Hey everyone, it’s David, 0wing to the rising popularity of 1984 today, I thought it would be interesting to take a look at the reasons that 1984 is relevant in today’s society following my review of the book. In Part One I discussed surveillance, freedom of media/speech and the existence of three global superpowers and tension between these nations.
If you have never read 1984 previously, then be sure to check out my review here. Without further ado, lets get into it.
So without further ado, lets get into part two
In 1984 it is referred to multiple times that nukes had been used in the past when the three global superpowers were at war. Specifically an atomic bomb dropped on Colchester is referred to. These devastating attacks would have been fresh in the minds of Orwell’s original readers at a time not long after the bombings of Hiroshima and Nagasaki and the beginnings of the Cold War. The devastating conflict also created a perfect environment for a totalitarian takeover of society.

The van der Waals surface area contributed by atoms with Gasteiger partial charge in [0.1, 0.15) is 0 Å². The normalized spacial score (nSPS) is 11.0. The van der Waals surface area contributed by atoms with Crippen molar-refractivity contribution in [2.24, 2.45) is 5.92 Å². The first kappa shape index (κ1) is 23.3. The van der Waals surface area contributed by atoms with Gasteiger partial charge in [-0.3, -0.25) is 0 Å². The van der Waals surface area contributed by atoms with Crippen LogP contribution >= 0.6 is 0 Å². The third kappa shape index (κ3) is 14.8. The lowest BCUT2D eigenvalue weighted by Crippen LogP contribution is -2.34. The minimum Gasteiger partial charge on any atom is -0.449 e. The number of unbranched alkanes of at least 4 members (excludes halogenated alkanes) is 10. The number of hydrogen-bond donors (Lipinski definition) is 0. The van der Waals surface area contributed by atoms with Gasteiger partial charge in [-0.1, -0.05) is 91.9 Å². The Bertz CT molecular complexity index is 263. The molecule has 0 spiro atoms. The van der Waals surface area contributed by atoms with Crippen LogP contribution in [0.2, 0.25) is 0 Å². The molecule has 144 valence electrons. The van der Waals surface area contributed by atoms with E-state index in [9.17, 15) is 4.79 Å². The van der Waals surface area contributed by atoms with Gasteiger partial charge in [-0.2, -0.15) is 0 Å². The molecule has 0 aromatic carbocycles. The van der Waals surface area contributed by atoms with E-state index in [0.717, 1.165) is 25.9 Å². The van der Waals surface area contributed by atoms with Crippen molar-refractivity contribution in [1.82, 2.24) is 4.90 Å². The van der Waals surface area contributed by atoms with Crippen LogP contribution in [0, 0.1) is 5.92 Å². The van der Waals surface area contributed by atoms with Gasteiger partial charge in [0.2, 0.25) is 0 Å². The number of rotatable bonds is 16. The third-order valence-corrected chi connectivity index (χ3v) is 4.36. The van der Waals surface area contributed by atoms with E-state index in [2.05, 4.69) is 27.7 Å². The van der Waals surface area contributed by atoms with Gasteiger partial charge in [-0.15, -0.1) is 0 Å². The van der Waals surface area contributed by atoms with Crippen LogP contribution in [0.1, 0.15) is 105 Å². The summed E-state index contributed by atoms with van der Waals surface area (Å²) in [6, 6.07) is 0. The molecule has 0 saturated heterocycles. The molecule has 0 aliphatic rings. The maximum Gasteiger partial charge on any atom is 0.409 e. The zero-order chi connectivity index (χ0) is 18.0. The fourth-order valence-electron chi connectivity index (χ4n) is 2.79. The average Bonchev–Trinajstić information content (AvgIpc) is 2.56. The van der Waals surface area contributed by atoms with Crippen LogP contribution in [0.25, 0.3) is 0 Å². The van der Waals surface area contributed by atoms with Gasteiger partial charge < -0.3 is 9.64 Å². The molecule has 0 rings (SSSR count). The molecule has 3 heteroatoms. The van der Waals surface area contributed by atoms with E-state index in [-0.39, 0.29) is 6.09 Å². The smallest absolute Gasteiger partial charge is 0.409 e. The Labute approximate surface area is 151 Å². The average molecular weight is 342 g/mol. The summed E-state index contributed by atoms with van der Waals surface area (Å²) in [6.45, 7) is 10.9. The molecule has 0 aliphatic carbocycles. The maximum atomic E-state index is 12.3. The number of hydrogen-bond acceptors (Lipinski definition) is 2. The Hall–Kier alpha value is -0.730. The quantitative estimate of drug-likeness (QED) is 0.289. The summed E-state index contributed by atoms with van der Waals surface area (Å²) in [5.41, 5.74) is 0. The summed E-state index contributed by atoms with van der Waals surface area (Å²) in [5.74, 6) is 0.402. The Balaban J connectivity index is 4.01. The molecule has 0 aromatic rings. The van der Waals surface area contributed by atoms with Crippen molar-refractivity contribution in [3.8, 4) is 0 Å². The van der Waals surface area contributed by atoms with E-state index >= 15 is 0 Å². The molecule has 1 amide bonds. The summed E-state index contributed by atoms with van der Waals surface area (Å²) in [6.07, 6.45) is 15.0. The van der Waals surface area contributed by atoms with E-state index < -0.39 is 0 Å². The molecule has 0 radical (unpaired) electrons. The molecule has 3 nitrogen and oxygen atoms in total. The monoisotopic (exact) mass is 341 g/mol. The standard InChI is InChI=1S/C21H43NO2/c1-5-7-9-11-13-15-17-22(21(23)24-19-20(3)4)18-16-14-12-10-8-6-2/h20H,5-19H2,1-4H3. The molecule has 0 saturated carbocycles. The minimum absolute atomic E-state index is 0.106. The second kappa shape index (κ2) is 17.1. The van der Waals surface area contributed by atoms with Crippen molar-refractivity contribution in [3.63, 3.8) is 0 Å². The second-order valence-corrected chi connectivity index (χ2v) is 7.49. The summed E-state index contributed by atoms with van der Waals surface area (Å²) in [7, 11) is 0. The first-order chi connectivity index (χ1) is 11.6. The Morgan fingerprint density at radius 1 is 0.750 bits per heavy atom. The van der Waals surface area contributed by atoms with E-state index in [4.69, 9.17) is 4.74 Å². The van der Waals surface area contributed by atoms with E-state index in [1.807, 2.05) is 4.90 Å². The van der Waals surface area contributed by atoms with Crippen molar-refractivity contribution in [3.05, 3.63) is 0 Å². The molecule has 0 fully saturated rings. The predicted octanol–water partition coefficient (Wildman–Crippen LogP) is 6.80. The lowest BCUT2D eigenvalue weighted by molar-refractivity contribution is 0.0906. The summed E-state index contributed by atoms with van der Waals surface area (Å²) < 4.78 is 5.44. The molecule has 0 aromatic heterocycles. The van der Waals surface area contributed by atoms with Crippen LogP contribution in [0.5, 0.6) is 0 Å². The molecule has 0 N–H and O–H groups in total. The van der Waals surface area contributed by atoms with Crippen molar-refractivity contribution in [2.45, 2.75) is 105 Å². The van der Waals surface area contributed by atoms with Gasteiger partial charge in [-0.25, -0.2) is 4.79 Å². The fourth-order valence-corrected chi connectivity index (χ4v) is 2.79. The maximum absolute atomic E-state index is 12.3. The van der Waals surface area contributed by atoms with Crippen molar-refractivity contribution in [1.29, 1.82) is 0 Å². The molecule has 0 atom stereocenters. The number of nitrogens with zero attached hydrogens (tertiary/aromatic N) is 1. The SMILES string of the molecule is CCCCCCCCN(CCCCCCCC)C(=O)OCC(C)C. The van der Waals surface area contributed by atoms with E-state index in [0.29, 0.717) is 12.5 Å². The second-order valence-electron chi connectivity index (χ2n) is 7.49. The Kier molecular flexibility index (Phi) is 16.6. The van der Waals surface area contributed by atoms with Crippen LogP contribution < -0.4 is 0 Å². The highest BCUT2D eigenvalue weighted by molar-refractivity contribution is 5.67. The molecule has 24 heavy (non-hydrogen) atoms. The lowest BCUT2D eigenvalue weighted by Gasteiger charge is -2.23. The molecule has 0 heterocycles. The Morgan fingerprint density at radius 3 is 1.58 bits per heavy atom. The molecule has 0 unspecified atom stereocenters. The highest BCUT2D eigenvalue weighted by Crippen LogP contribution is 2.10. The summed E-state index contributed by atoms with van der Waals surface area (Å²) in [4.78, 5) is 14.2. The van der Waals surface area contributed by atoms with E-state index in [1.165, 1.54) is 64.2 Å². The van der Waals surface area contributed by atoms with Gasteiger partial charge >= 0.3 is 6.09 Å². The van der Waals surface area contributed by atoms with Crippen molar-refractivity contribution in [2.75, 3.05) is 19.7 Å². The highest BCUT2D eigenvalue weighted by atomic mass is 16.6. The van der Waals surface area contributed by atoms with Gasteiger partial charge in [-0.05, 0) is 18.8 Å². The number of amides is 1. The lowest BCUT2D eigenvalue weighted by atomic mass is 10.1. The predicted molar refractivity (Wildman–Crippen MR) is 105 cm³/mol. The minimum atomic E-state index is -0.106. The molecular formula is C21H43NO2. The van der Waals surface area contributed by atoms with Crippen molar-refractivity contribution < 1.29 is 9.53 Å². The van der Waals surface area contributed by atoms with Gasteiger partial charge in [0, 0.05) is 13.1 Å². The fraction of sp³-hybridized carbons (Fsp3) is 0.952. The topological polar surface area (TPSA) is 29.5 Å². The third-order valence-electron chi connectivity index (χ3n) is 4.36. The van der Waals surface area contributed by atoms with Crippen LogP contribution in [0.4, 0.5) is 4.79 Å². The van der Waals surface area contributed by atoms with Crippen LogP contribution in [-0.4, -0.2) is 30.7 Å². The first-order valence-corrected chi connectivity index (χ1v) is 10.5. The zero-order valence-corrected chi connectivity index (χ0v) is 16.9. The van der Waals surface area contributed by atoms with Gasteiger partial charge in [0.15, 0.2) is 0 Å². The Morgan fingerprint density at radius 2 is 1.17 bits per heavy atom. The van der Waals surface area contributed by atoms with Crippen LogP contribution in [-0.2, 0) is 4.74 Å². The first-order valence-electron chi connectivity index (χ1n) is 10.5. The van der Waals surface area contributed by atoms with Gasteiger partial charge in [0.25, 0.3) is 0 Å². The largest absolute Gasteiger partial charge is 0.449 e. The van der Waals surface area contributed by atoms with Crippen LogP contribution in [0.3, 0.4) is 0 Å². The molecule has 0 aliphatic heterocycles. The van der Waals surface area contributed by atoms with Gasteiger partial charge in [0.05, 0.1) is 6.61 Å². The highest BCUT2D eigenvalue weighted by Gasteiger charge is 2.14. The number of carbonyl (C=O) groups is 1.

While today, in the post cold war era, the fear of nuclear Armageddon is not as apparent it is still a great concern for many in the world today. Globally nuclear arsenals have been depleting substantially from their cold war peaks. At one point the USSR and the USA had 40,000 and 30,.000 warheads respectively, which is a staggering amount compared to their armaments today. The Russian Federation has approximately 7000 nuclear weapons and the US has 6800. However while nuclear proliferation is being reduced, we are in no way safe from nuclear annihilation. Just a small fraction of these weapons would kill millions of people and a full-scale war could see deaths in the billions. A full-scale war is unlikely due to MAD (mutually assured destruction) as any country, which nukes another, will be retaliated against with equal ferocity. However that does not make it impossible. During the cold war there were numerous instances when the USA and the USSR almost attacked one another due to false readings or accidents. In fact it is amazing they didn’t. So why is this relevant today? There are numerous locations on the globe where nuclear conflicts could potentially arise. In Syria for instance the US and Russia are engaged in a proxy war with US backed rebels fighting Russia backed Syrian government forces. If a direct conflict erupts and the US and Russia go to war Nuclear annihilation is inevitable. A similar situation is developing in Ukraine where Russia annexed the Crimea in 2014. Another potential flashpoint is the South China Sea where the US and China are involved in territorial disputes. China only has a small nuclear arsenal of 200+ warheads but this is sufficient to cause huge amounts of death and damage. Possibly the most dangerous global conflict is the India Pakistan conflict. Both countries have a history of war over the northern provinces of India such as Kashmir. However both countries have now developed nuclear weapons, over 100 each. In fact this conflict and the fact that Donald Trump is now fully in control of the US’ nuclear arsenal has prompted the Bulletin of Atomic scientists to move the doomsday clock to 2 and a half minutes to midnight.